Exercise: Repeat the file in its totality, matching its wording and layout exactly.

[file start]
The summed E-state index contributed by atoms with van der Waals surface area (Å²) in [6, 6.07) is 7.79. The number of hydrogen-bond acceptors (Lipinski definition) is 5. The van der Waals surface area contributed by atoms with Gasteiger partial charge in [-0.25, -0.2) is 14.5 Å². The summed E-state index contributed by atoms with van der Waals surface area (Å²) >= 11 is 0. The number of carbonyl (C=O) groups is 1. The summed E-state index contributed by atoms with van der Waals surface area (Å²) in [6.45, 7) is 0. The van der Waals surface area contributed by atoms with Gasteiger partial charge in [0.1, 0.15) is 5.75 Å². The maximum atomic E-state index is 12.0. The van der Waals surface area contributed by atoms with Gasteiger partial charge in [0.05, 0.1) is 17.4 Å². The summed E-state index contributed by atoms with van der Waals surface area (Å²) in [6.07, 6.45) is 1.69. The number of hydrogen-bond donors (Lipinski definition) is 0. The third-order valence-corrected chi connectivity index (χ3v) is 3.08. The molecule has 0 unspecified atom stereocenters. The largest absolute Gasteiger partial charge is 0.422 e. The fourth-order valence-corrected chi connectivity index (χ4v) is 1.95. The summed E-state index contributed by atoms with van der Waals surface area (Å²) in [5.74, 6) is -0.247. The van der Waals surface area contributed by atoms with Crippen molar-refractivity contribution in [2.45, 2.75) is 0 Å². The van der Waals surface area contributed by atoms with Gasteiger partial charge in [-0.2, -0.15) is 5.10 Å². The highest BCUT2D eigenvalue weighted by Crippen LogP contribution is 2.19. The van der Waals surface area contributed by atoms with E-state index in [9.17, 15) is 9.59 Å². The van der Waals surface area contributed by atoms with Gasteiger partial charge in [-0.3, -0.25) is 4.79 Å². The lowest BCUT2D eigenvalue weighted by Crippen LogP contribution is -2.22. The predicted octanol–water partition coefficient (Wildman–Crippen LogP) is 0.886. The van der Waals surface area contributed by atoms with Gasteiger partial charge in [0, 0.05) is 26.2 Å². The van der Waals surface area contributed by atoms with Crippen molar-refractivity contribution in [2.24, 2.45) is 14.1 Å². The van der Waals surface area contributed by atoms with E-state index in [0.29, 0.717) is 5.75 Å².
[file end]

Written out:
The summed E-state index contributed by atoms with van der Waals surface area (Å²) in [6, 6.07) is 7.79. The number of hydrogen-bond acceptors (Lipinski definition) is 5. The van der Waals surface area contributed by atoms with Gasteiger partial charge in [-0.25, -0.2) is 14.5 Å². The summed E-state index contributed by atoms with van der Waals surface area (Å²) >= 11 is 0. The number of carbonyl (C=O) groups is 1. The summed E-state index contributed by atoms with van der Waals surface area (Å²) in [6.45, 7) is 0. The van der Waals surface area contributed by atoms with Gasteiger partial charge in [0.1, 0.15) is 5.75 Å². The maximum atomic E-state index is 12.0. The van der Waals surface area contributed by atoms with Gasteiger partial charge in [0.05, 0.1) is 17.4 Å². The summed E-state index contributed by atoms with van der Waals surface area (Å²) in [6.07, 6.45) is 1.69. The number of hydrogen-bond donors (Lipinski definition) is 0. The third-order valence-corrected chi connectivity index (χ3v) is 3.08. The molecule has 0 unspecified atom stereocenters. The largest absolute Gasteiger partial charge is 0.422 e. The fourth-order valence-corrected chi connectivity index (χ4v) is 1.95. The summed E-state index contributed by atoms with van der Waals surface area (Å²) in [5.74, 6) is -0.247. The van der Waals surface area contributed by atoms with Crippen molar-refractivity contribution in [2.45, 2.75) is 0 Å². The van der Waals surface area contributed by atoms with Gasteiger partial charge in [-0.2, -0.15) is 5.10 Å². The highest BCUT2D eigenvalue weighted by Crippen LogP contribution is 2.19. The van der Waals surface area contributed by atoms with E-state index in [9.17, 15) is 9.59 Å². The van der Waals surface area contributed by atoms with Gasteiger partial charge in [-0.3, -0.25) is 4.79 Å². The lowest BCUT2D eigenvalue weighted by Crippen LogP contribution is -2.22. The predicted octanol–water partition coefficient (Wildman–Crippen LogP) is 0.886. The van der Waals surface area contributed by atoms with Gasteiger partial charge in [0, 0.05) is 26.2 Å². The van der Waals surface area contributed by atoms with Crippen molar-refractivity contribution in [2.24, 2.45) is 14.1 Å². The van der Waals surface area contributed by atoms with E-state index in [0.29, 0.717) is 5.75 Å².